While Malta is the smallest European Union Member State by size, in the case of electronic services, particularly those administered by the public authorities, it has been punching well beyond its weight for a number of years.

  • Nationwide

    Location

    Nationwide

  • European Regional Development Fund

    Fund

    European Regional Development Fund

  • Investing in Competitiveness for a better quality of life

    Programme

    Investing in Competitiveness for a better quality of life

  • €39,011,328

    Cost of Project

    €39,011,328

  • €33,159,629

    Total EU Allocation

    €33,159,629

Today, Malta is considered by its EU peers as one of the most advanced members states where it comes to the provision of e-public services. More than 70 different applications, from getting an Identity Card to obtaining a birth certificate from the public registry, are just a click away from your computer at the comfort of your home.

All this would not have been possible without the vision of the country’s IT leaders and mostly through millions of EU funds invested in Malta’s infrastructure. In 2010, with some €40 million in investment, the building blocks of an e-government public administration were put in place.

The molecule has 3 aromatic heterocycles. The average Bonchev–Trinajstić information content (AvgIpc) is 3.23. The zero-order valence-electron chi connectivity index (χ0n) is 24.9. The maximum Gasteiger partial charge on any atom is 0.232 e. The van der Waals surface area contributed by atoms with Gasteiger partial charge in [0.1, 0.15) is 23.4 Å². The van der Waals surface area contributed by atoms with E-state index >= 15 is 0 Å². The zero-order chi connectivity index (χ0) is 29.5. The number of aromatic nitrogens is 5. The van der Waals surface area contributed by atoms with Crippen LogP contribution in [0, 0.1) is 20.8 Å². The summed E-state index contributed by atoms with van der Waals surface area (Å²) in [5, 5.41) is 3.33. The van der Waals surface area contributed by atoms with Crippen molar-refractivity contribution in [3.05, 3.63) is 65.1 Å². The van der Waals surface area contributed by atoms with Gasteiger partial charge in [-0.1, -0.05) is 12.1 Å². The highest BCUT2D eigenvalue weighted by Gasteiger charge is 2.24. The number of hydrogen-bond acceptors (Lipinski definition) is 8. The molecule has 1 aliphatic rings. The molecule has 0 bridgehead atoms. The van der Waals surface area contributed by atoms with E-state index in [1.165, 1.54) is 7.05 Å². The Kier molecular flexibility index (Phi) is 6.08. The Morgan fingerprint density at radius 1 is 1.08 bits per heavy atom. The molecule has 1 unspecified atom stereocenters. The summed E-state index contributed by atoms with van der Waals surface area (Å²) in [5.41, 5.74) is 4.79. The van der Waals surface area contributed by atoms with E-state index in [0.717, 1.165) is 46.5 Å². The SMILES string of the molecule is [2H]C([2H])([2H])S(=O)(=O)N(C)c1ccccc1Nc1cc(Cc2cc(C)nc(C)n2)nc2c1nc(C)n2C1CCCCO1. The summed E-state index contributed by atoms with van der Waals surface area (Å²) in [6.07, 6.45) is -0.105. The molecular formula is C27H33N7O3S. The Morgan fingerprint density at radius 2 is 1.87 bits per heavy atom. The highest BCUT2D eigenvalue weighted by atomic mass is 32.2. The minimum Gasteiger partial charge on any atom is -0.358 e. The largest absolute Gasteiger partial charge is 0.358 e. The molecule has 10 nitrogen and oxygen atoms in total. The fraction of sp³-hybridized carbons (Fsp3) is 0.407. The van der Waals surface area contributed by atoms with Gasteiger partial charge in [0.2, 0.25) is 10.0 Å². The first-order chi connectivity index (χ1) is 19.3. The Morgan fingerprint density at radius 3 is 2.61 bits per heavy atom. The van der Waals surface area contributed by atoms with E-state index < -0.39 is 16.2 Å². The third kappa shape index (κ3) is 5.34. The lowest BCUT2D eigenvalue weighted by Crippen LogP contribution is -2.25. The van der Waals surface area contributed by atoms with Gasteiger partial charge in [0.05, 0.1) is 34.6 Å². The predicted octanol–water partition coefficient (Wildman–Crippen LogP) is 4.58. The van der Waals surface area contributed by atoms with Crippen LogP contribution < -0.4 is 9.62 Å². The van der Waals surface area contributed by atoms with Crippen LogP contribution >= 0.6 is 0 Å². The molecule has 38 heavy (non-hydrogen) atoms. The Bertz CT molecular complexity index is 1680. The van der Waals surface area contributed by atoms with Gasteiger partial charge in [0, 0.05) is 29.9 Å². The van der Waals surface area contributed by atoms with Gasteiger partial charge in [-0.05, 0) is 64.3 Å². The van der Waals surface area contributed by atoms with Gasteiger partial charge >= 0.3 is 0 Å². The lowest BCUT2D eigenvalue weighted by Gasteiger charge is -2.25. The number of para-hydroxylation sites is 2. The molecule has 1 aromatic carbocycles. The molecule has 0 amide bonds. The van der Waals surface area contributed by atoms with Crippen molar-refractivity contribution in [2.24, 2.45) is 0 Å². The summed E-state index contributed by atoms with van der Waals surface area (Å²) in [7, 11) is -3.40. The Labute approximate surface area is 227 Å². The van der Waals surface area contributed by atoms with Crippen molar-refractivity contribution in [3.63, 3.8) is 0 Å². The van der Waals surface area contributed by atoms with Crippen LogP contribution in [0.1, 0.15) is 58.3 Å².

A new National Identity Management System was installed. This was accompanied by a national programme to change all the identity cards of Maltese residents, and transform the traditional document into an electronic document capable of being read in just a matter of seconds through a card reader.

With the new electronic ID card in place, a government administrator could obtain the necessary information from the national database much quicker and could start providing services even through an email.

The project also involved the design and rolling out of various electronic services by the government. Services like the payments of taxes, applications for social benefits, provision of identification documentation and payments of fines have all been made available online, making these processes much more accessible and efficient.

Another part of this massive project consisted of the electronic learning (e-learning), with the government introducing new IT infrastructure in all its school greatly facilitating the teaching experience and alleviating the learning experience to a more interactive level.

As schools all over Malta and Gozo were turned into infrastructural e-learning hubs, with robust internet connections, more computers and the installation of over 2,000 electronic interactive white boards, education was transformed to a completely new highly-interactive experience. Students started communicating with their teachers and posting their homework online, while parents started receiving their children’s assessment results electronically. In all, the eLearning project involved more than 100 schools.

Government’s vision and the availability of EU funds, together with a right and timely strategy has paid off as Malta has positioned itself as one of the leaders in this area.

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